14 year old boy can’t watch Beauty and the Beast

From ‘Disney’s Beauty and the Beast prompts advisory from Anglican Bishop’, 13 March 2017, article by Foo Jie Ying, ST

In the live-action remake of Disney’s classic Beauty And The Beast, LeFou shows more than just friendly feelings for the handsome antagonist Gaston.

This prompted Anglican Bishop Rennis Ponniah to issue an advisory before the film premieres here on Thursday.

In a statement released on the St Andrew’s Cathedral website, Bishop Rennis Ponniah urged the clergy and deaconesses to alert their congregation about the homosexual content in the film.

He wrote: “Disney films for children’s entertainment are usually associated with wholesome and mainstream values. But times are changing at a foundational level… LeFou is portrayed as gay and a ‘gay moment‘ is included in the movie by way of a subplot.

…LeFou, played by Josh Gad, is Disney’s first openly gay character and director Bill Condon’s way of increasing lesbian, gay, bisexual and transgender visibility on screen. The new film has caused quite a stir around the world.

An Alabama theatre said it would not screen it. In Russia, only those aged 16 and above are allowed to watch the film.

Here, the film was passed clean by the regulators with no edits. It was rated as PG with some intense sequences of characters in perilous situations.

…Marketing consultant Wilfred Chan, 43, said he will not let his 14-year-old son watch the movie as the homosexual content is against his religious beliefs.

Is Disney really all cotton-candy, honey and apple-pie wholesomeness? Not if you take the subliminal sex conspiracy seriously. Maybe the creators could no longer repress their Freudian instincts after decades of slipping naughty references in their animation and decided to – as Elsa would sing -‘let it go’ in the live-action version of Beauty and the Beast.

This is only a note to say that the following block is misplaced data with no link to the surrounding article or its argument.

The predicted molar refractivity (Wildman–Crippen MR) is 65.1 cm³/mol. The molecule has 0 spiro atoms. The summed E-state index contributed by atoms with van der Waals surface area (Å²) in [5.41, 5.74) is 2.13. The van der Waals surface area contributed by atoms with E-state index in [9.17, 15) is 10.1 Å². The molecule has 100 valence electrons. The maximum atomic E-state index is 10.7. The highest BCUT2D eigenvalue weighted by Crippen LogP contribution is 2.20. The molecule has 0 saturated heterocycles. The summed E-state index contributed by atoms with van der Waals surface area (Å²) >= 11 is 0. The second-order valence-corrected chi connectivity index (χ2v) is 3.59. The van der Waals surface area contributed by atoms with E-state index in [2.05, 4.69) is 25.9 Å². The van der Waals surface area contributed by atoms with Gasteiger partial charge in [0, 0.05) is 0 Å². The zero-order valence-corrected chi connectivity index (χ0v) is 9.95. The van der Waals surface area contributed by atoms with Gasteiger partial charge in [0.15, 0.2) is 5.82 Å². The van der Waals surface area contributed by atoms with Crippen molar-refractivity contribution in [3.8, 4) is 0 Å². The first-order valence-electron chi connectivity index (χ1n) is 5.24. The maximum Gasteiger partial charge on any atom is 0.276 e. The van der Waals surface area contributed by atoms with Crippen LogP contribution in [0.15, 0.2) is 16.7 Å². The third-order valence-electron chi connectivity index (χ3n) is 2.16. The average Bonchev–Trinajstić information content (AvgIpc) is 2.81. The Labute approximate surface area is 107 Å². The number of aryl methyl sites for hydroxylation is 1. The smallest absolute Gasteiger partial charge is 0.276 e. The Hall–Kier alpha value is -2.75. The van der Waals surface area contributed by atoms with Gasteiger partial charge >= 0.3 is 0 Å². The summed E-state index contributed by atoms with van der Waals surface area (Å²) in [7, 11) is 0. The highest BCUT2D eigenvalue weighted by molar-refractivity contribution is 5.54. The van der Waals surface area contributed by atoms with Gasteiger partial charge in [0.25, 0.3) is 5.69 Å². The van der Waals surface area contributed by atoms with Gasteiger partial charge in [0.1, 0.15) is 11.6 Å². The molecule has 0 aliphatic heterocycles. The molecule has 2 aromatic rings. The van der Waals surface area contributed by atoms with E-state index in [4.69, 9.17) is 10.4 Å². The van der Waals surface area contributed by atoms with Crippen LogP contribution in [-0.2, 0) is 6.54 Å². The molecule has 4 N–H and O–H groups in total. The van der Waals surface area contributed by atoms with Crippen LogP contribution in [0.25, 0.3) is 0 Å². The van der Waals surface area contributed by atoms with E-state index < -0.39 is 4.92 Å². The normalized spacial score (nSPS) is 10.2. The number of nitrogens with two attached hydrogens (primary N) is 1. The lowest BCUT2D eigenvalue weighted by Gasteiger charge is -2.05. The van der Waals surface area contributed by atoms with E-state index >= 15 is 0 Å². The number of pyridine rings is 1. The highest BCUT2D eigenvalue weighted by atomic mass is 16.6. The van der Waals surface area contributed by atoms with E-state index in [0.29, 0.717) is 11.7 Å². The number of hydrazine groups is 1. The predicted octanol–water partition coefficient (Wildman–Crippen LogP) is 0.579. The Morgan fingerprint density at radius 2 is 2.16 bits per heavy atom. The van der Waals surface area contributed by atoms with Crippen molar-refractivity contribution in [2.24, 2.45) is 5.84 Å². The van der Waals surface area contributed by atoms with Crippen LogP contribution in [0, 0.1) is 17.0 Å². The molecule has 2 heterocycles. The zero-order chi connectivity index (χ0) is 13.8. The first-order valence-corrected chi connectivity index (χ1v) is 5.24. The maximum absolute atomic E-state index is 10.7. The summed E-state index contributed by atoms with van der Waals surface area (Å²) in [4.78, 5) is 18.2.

The story of homoeroticism, like how the song goes, is a tale as old as time. And sadly, in 2017, certain religious circles still call it a breaking of ‘foundational’ values, and parents impose their own moral attitudes on their teenage kids. How strange that a teen would be forbidden from watching a film because of its ‘gay moments’ when he would have already been exposed to head-splitting violence, gore and hardcore porn at that age, including perhaps hentai porn involving animated over-endowed women and another kind of beast – with tentacles.

Sure, watching a man drive a screwdriver into another man’s eyeball is fine, but when the film shows men having ‘feelings’ for each other, it’s a no-no, though I have my doubts that Beauty and the Beast would be among the top movies to watch this weekend for guys in general. Unless they’re fathers whose last memory of Beast was when he was Ron Perlman of Hellboy fame, or pimply boys out on a first date.

I guess nothing would give the Bishop and his flock more peace of mind than having the censors step in to cut the gay subplot out of a ‘family-friendly’ movie. After all, that’s what IMDA did to the gay kiss on Les Miserables. So why didn’t they rein in the LGBT beast here? Would the book version be banned from our libraries like how they took down a children’s tale of gay penguins?

Disney, of course, produced one of the most emotionally staggering death scenes in the history of cinema when Bambi’s mother died. So they’re not one to shy away from the harsh realities of life despite their main audience being young, impressionable children – whether it’s cold blooded murder, or hot-blooded gay men.

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